Judging a Book – Cover or Otherwise – Before You Read It by Carlene Moore
I recently made a huge change in my career; I quit my traditional job to explore a life of freelance writing and entrepreneurship. This change has granted me a much more flexible schedule, which allows me to fit in more reading! In the past, my life has been so jam packed that I barely had time to pick up a book; so when I did, I always had such a deficit of books on my Recommended Books List that I always read one of those. Books that I put on that list are ones that not only have been recommended to me by someone whose literary opinion I trust, but have furthermore peaked my interest either through the person’s synopsis or through my research.
Now that I’m cruising through books though, I find myself venturing off my Recommended Books List to try some unexplored ones. Sometimes these books choose me, catching my eye from the library or bookstore shelf; other times I read about them in magazines or on websites, not sure if I trust the recommender’s opinion yet. One thing is for sure, reading non-recommended books has taught me a thing or two regarding how expectations impact the reading experience.
In the majority of recommendation cases, the recommender has given me a pretty good idea of what I’m getting into. Therefore, I embark on that type of reading experience with a bias that I’ll enjoy the book, with an excitement and with an expectation of what type of book it will be. Almost every recommender tells more than the synopsis, sure to say things like, “Don’t worry, you find this out almost right away; I’m not spoiling anything.” When they say that, I have an idea of where I’m headed. They may also say something like, “It’s slow at first but picks up after 100 pages or so and the end will blow your mind.” In those cases, I’m more motivated during the ramp up phase and am slower to judge.
When I pull a book off the shelf though – be it based on the cover, the synopsis or a short paragraph review from a stranger on a website – the experience going in is very different. I am a more timid reader, flipping each page a little uncertainly, often naïve to where the story is headed. Without knowing where I’m headed, I linger a little longer on the ramp up phase and judge the writing, the plot and the characters a little more. Was this a good choice? I silently ask myself after each of the first few chapters.
Sometimes it’s not a good choice. I read page after page, chapter after chapter, waiting for it to “get good” but it ends without ever getting there. I have spent time and energy on a book that wasn’t awesome, which is upsetting but inevitable. Perhaps I’ll pull out the Recommended Books List for my next go. Then again, perhaps not; if I keep tossing the dice and venturing into the unknown, I’m sure to get a lucky draw sooner or later.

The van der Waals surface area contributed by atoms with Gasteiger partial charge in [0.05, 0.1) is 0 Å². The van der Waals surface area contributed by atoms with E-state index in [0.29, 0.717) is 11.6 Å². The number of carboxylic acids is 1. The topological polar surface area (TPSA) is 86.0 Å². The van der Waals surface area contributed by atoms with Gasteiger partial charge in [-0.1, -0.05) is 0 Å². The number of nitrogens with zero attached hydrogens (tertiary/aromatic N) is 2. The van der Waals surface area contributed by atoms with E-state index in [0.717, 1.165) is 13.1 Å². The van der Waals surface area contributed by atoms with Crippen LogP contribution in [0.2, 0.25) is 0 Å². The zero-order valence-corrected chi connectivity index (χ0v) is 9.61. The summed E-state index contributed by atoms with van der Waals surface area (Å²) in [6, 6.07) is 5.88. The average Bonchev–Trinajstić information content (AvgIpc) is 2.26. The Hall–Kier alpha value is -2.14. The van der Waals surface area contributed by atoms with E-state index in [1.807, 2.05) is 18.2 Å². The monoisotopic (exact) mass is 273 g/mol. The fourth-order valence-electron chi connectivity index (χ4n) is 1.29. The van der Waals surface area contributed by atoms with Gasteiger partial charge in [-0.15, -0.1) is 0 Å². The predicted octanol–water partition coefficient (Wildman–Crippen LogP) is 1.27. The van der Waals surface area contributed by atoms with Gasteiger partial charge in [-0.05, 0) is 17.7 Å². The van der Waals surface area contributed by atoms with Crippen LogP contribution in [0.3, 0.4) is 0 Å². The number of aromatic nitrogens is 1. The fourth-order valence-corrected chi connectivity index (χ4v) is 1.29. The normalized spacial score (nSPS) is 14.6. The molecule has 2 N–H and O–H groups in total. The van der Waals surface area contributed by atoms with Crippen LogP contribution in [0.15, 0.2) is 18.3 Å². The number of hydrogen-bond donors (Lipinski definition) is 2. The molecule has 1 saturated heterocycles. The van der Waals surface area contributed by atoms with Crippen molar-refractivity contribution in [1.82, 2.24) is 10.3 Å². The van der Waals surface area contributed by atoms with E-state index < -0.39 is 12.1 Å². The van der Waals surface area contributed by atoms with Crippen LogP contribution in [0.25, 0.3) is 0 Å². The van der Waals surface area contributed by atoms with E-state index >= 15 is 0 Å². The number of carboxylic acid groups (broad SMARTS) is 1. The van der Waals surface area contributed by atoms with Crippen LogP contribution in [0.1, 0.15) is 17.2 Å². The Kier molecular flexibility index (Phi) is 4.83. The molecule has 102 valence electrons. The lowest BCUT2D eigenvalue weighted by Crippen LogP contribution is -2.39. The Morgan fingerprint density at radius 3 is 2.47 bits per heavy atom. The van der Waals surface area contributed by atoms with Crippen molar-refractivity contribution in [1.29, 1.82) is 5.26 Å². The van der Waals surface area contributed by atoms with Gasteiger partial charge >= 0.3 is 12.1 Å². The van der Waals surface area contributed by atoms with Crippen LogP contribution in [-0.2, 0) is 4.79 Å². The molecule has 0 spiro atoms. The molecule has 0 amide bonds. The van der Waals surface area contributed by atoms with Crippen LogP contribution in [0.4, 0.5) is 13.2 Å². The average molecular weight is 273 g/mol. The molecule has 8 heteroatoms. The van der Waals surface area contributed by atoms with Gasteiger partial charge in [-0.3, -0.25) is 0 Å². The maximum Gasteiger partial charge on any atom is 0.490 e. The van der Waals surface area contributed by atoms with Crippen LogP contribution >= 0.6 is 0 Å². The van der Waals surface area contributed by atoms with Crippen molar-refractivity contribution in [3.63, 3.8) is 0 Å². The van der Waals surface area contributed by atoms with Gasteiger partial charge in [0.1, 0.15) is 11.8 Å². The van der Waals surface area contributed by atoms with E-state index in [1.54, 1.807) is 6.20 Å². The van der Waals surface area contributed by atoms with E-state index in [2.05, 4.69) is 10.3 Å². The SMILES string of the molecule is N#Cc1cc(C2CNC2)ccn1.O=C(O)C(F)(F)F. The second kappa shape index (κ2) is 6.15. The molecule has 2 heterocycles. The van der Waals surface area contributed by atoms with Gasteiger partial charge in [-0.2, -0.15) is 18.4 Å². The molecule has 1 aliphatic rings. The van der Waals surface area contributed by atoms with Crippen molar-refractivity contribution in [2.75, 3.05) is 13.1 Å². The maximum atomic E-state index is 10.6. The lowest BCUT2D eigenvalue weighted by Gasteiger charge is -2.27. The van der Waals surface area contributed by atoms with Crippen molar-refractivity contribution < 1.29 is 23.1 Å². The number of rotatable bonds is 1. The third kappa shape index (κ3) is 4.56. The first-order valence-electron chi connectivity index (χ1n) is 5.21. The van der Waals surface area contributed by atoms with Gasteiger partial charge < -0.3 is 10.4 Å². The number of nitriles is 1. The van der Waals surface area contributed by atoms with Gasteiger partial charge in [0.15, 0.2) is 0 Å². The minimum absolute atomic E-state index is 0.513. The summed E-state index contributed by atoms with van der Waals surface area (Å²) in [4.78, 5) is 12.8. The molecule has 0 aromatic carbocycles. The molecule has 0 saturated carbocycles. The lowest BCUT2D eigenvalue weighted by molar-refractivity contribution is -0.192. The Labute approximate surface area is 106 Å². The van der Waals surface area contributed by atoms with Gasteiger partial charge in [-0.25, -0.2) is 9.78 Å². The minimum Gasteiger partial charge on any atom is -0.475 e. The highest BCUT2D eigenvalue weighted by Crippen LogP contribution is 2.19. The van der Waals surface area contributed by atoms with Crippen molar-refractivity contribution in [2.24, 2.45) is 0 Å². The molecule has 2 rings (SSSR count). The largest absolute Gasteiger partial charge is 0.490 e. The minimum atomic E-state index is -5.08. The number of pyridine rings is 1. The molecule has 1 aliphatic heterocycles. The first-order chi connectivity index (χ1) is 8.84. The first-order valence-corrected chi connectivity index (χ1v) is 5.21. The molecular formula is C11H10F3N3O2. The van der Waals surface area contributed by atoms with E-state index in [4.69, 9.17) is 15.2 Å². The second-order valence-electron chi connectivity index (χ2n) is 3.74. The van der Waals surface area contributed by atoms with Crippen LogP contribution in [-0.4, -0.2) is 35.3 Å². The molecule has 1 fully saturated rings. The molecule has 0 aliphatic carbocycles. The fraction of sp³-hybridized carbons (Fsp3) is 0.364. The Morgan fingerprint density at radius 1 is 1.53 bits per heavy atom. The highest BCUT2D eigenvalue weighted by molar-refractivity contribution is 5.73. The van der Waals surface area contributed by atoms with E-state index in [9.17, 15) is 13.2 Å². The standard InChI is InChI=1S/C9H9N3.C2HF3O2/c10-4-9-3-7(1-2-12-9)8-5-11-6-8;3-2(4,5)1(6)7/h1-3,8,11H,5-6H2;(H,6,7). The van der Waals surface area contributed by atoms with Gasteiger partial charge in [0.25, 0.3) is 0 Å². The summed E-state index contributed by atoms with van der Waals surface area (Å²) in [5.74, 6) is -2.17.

And, of course, sometimes I do! Sometimes the book is phenomenal and the fact that it wasn’t a recommendation makes it ten times better. When all of a sudden I get hooked and have no idea where I’m headed, no one has mentioned a spoiler (big or small, near the beginning or not) and I had no expectations that this would be a great book but it is….well, pure bliss! I feel a bit like a literary pirate, having discovered untouched treasure and wanting to flaunt it and hide it at the same time. Since I didn’t know that the book would be great, it’s that much more surprising and rewarding when it is. My lack of expectations has added to the greatness of the book.
So expectations, clearly, go both ways; and they don’t just come into play for recommended versus non-recommended books. We often set expectations for books based on whether or not they’re a “hit”, which lists they fall on, if they’re making a movie about them (and whether or not we’ve seen that movie), what the author has written previously, the subject matter that is covered – the list is endless. What we often don’t realize when setting those expectations is that (a) we’re setting expectations and (b) those expectations impact the reading experience, often skewing reality a bit. So just as I begin to embrace my new off-list reading opportunities and be more cognizant of how that’s affecting my reading experience, I challenge you to be aware of your expectation setting as well. What expectations do you set and how do they affect your reading?
Wantrepreneur, wife, adventurer, blogger, wine drinker, avid traveler…in no particular order. Carlene Moore is a Midwestern brain with a California soul. Follow her on Twitter @EverMooreMilest and read her blog here.
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